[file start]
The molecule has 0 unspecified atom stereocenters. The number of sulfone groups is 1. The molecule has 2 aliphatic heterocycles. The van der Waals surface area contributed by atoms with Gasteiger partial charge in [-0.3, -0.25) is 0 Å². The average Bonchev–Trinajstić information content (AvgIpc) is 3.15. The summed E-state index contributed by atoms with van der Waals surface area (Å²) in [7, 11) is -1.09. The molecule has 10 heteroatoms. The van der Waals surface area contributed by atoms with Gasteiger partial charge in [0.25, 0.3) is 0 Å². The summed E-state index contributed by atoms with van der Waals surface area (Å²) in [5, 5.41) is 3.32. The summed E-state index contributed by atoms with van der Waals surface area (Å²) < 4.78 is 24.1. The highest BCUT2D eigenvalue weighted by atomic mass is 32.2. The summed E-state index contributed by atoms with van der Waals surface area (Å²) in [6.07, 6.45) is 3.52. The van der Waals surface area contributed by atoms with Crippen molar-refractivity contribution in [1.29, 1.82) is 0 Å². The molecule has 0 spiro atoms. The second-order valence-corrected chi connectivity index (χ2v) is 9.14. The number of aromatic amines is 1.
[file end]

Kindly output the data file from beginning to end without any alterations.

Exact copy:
The molecule has 0 unspecified atom stereocenters. The number of sulfone groups is 1. The molecule has 2 aliphatic heterocycles. The van der Waals surface area contributed by atoms with Gasteiger partial charge in [-0.3, -0.25) is 0 Å². The average Bonchev–Trinajstić information content (AvgIpc) is 3.15. The summed E-state index contributed by atoms with van der Waals surface area (Å²) in [7, 11) is -1.09. The molecule has 10 heteroatoms. The van der Waals surface area contributed by atoms with Gasteiger partial charge in [0.25, 0.3) is 0 Å². The summed E-state index contributed by atoms with van der Waals surface area (Å²) in [5, 5.41) is 3.32. The summed E-state index contributed by atoms with van der Waals surface area (Å²) < 4.78 is 24.1. The highest BCUT2D eigenvalue weighted by atomic mass is 32.2. The summed E-state index contributed by atoms with van der Waals surface area (Å²) in [6.07, 6.45) is 3.52. The van der Waals surface area contributed by atoms with Crippen molar-refractivity contribution in [1.29, 1.82) is 0 Å². The molecule has 0 spiro atoms. The second-order valence-corrected chi connectivity index (χ2v) is 9.14. The number of aromatic amines is 1.